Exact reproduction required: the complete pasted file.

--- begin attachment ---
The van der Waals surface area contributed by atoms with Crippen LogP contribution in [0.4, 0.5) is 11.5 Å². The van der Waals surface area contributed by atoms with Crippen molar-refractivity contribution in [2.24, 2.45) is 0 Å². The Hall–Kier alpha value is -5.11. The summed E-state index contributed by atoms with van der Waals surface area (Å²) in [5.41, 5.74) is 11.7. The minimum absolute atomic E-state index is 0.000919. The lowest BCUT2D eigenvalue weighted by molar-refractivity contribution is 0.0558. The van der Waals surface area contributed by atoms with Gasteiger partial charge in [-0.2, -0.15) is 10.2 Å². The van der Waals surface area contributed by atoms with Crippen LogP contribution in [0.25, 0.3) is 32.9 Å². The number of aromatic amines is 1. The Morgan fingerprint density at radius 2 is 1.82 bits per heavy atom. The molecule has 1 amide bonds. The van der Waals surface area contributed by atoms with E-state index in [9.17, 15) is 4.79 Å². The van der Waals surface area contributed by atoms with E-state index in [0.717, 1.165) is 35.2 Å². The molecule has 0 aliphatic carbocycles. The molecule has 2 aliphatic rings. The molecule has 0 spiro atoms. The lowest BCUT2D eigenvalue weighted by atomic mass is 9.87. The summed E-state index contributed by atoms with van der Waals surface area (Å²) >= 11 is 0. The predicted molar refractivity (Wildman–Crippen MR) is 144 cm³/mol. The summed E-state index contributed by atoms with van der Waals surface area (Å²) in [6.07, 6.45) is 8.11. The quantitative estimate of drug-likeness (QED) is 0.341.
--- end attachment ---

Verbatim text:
The van der Waals surface area contributed by atoms with Crippen LogP contribution in [0.4, 0.5) is 11.5 Å². The van der Waals surface area contributed by atoms with Crippen molar-refractivity contribution in [2.24, 2.45) is 0 Å². The Hall–Kier alpha value is -5.11. The summed E-state index contributed by atoms with van der Waals surface area (Å²) in [5.41, 5.74) is 11.7. The minimum absolute atomic E-state index is 0.000919. The lowest BCUT2D eigenvalue weighted by molar-refractivity contribution is 0.0558. The van der Waals surface area contributed by atoms with Gasteiger partial charge in [-0.2, -0.15) is 10.2 Å². The van der Waals surface area contributed by atoms with Crippen LogP contribution in [0.25, 0.3) is 32.9 Å². The number of aromatic amines is 1. The Morgan fingerprint density at radius 2 is 1.82 bits per heavy atom. The molecule has 1 amide bonds. The van der Waals surface area contributed by atoms with E-state index in [9.17, 15) is 4.79 Å². The van der Waals surface area contributed by atoms with E-state index in [0.717, 1.165) is 35.2 Å². The molecule has 0 aliphatic carbocycles. The molecule has 2 aliphatic rings. The molecule has 0 spiro atoms. The lowest BCUT2D eigenvalue weighted by atomic mass is 9.87. The summed E-state index contributed by atoms with van der Waals surface area (Å²) >= 11 is 0. The predicted molar refractivity (Wildman–Crippen MR) is 144 cm³/mol. The summed E-state index contributed by atoms with van der Waals surface area (Å²) in [6.07, 6.45) is 8.11. The quantitative estimate of drug-likeness (QED) is 0.341.